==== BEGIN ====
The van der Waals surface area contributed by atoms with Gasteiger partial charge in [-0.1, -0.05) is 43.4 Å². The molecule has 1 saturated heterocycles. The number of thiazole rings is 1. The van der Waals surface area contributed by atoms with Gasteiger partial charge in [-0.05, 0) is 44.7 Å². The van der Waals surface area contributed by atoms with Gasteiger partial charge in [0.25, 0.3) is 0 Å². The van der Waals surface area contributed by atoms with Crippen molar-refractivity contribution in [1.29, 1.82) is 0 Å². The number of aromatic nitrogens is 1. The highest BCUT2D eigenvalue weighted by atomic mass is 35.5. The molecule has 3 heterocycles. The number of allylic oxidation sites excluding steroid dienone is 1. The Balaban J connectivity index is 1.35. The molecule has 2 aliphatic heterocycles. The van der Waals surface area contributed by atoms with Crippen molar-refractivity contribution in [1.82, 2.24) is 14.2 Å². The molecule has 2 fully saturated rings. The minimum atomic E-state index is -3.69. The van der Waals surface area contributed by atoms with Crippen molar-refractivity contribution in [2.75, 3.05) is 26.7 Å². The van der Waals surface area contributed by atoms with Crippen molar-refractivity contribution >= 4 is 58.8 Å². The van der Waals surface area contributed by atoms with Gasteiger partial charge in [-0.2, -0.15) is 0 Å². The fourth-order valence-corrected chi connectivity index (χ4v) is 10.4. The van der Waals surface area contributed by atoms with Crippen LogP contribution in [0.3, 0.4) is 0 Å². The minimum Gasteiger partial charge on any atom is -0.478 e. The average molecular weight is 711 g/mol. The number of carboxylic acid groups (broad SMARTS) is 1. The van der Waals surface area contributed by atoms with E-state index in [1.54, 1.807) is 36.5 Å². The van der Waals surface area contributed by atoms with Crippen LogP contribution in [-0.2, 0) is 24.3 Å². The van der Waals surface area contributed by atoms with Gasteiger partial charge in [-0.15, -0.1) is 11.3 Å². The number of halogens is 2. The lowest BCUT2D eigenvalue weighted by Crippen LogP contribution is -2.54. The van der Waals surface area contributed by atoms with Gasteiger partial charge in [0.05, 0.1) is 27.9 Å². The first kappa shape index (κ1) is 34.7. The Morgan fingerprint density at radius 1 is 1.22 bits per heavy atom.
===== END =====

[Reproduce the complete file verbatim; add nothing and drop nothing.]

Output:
The van der Waals surface area contributed by atoms with Gasteiger partial charge in [-0.1, -0.05) is 43.4 Å². The molecule has 1 saturated heterocycles. The number of thiazole rings is 1. The van der Waals surface area contributed by atoms with Gasteiger partial charge in [-0.05, 0) is 44.7 Å². The van der Waals surface area contributed by atoms with Gasteiger partial charge in [0.25, 0.3) is 0 Å². The van der Waals surface area contributed by atoms with Crippen molar-refractivity contribution in [1.29, 1.82) is 0 Å². The number of aromatic nitrogens is 1. The highest BCUT2D eigenvalue weighted by atomic mass is 35.5. The molecule has 3 heterocycles. The number of allylic oxidation sites excluding steroid dienone is 1. The Balaban J connectivity index is 1.35. The molecule has 2 aliphatic heterocycles. The van der Waals surface area contributed by atoms with Crippen molar-refractivity contribution in [1.82, 2.24) is 14.2 Å². The molecule has 2 fully saturated rings. The minimum atomic E-state index is -3.69. The van der Waals surface area contributed by atoms with Crippen molar-refractivity contribution in [2.75, 3.05) is 26.7 Å². The van der Waals surface area contributed by atoms with Crippen molar-refractivity contribution >= 4 is 58.8 Å². The van der Waals surface area contributed by atoms with Gasteiger partial charge in [-0.2, -0.15) is 0 Å². The fourth-order valence-corrected chi connectivity index (χ4v) is 10.4. The van der Waals surface area contributed by atoms with Crippen LogP contribution in [0.3, 0.4) is 0 Å². The minimum Gasteiger partial charge on any atom is -0.478 e. The average molecular weight is 711 g/mol. The number of carboxylic acid groups (broad SMARTS) is 1. The van der Waals surface area contributed by atoms with E-state index in [1.54, 1.807) is 36.5 Å². The van der Waals surface area contributed by atoms with Crippen LogP contribution in [-0.2, 0) is 24.3 Å². The van der Waals surface area contributed by atoms with Gasteiger partial charge in [-0.15, -0.1) is 11.3 Å². The number of halogens is 2. The lowest BCUT2D eigenvalue weighted by Crippen LogP contribution is -2.54. The van der Waals surface area contributed by atoms with Gasteiger partial charge in [0.05, 0.1) is 27.9 Å². The first kappa shape index (κ1) is 34.7. The Morgan fingerprint density at radius 1 is 1.22 bits per heavy atom.